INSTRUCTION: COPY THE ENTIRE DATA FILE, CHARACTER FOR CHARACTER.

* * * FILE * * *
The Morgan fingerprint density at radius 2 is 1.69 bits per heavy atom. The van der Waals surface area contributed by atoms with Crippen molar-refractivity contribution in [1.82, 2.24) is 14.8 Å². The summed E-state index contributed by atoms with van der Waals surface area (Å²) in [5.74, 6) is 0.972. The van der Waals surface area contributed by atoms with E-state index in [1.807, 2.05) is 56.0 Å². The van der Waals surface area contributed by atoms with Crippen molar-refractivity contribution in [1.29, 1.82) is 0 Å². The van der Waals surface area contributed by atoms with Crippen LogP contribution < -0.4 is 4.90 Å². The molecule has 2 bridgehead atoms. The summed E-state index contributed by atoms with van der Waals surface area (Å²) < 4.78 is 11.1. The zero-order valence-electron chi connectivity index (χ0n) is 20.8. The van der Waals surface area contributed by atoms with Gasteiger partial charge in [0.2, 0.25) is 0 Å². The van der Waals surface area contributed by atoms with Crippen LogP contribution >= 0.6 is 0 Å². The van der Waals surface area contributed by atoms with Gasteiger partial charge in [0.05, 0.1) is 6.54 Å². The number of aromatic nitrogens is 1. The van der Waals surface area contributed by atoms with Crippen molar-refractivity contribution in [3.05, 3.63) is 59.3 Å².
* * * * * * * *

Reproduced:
The Morgan fingerprint density at radius 2 is 1.69 bits per heavy atom. The van der Waals surface area contributed by atoms with Crippen molar-refractivity contribution in [1.82, 2.24) is 14.8 Å². The summed E-state index contributed by atoms with van der Waals surface area (Å²) in [5.74, 6) is 0.972. The van der Waals surface area contributed by atoms with E-state index in [1.807, 2.05) is 56.0 Å². The van der Waals surface area contributed by atoms with Crippen molar-refractivity contribution in [1.29, 1.82) is 0 Å². The van der Waals surface area contributed by atoms with Crippen LogP contribution < -0.4 is 4.90 Å². The molecule has 2 bridgehead atoms. The summed E-state index contributed by atoms with van der Waals surface area (Å²) < 4.78 is 11.1. The zero-order valence-electron chi connectivity index (χ0n) is 20.8. The van der Waals surface area contributed by atoms with Gasteiger partial charge in [0.2, 0.25) is 0 Å². The van der Waals surface area contributed by atoms with Crippen LogP contribution >= 0.6 is 0 Å². The van der Waals surface area contributed by atoms with Gasteiger partial charge in [0.05, 0.1) is 6.54 Å². The number of aromatic nitrogens is 1. The van der Waals surface area contributed by atoms with Crippen molar-refractivity contribution in [3.05, 3.63) is 59.3 Å².